Venice – Bridge of Sighs This bridge which connects the Doges Palace with the prisons, representative of a symbol of Venetian power.
The bridge name originated from the suggestion that prisoners would sigh at their final view of the beautiful and mesmerizing Venice through the two small windows before being taken down to their cells. Venice – Bridge of Sighs
Pisa – Leaning Tower of Pisa The Leaning Tower of Pisa or simply The Tower of Pisa is the campanile, or freestanding bell tower, of the cathedral of the Italian city of Pisa.
Pisa – Leaning Tower of Pisa This monument is mostly famous for its strong inclination. Even today the great mass continues to sink very slowly about 1 mm every year.
Called Helvetia in ancient times, Switzerland in 1291 was a league of cantons in the Holy Roman Empire.
In 1648 the Treaty of Westphalia gave Switzerland its independence from the Holy Roman Empire.
French revolutionary troops occupied the country in 1798 and named it the Helvetic Republic, but Napoléon in 1803 restored its federal government. By 1815, the French- and Italian-speaking peoples of Switzerland had been granted political equality.
In 1874, Switzerland’s banking system became the world's leading repository for international accounts.
In 1891, the constitution was revised with unusually strong elements of direct democracy, which remain unique even today.
Zurich – Swiss National Museum The Swiss National Museum is one of the most important art museums of cultural history in Europe and the world.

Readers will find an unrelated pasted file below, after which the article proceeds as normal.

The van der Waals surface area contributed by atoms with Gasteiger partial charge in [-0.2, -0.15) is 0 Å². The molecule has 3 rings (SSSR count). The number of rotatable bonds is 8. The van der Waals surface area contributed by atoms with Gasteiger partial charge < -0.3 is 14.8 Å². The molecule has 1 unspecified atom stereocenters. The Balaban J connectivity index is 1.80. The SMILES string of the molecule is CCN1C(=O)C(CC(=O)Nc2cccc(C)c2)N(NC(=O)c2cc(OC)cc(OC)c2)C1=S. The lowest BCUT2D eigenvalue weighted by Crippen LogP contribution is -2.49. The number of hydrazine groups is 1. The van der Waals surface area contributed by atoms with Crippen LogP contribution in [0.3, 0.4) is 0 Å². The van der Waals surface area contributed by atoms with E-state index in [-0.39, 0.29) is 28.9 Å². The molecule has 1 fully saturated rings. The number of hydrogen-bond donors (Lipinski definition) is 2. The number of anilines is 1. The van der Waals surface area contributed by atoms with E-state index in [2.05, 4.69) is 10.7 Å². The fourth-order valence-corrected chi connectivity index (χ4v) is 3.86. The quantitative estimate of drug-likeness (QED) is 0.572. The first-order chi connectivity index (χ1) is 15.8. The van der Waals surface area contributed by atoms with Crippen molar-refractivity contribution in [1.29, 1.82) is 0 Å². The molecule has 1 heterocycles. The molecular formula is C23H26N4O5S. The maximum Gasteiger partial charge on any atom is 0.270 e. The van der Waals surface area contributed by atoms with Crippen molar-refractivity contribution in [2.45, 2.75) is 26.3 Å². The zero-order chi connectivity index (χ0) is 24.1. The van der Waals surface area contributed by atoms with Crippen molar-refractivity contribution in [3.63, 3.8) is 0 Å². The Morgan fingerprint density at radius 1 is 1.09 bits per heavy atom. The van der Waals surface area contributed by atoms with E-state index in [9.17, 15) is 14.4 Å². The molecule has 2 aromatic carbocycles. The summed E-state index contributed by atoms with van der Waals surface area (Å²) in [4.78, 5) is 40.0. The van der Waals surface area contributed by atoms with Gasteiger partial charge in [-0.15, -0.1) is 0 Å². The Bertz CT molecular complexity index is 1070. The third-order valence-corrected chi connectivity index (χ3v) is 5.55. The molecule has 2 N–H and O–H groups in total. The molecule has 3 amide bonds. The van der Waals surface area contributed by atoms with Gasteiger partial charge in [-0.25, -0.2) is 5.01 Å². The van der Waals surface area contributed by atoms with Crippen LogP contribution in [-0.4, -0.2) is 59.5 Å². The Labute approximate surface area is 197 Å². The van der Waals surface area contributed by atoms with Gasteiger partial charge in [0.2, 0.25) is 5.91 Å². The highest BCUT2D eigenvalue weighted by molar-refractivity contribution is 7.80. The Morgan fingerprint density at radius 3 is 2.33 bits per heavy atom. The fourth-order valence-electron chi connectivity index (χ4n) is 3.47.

Zurich – Swiss National Museum It contains Switzerland’s largest collection of objects regarding the cultural history of Switzerland. Its exhibition covers all periods, from prehistory to the 21st century.
Zurich – Rhine Falls The Rhine Falls (Rheinfall in German) are the Largest Plain Waterfalls in Europe.
Boat trips can be taken up to the Rhine falls. There are also viewing platforms with a spectacular view of the falls built on both sides of the Rhine. Zurich – Rhine Falls
Interlaken – Mount Titlis The Titlis is a mountain in the Urner Alps of Switzerland. It is located on the border between the cantons of Obwalden and Berne in Switzerland, overlooking Engelberg (Obwalden).
At Mount Titlis, you can enjoy a magnificent ride in the world's first revolving 'Rotair' gondola, which offers a 360° panoramic view of the Alps. Interlaken – Mount Titlis
Lucerne – Lion Monument The Lion Monument in Lucerne is a giant dying lion carved out of a wall of sandstone rock above a pond at the east end of the medieval town.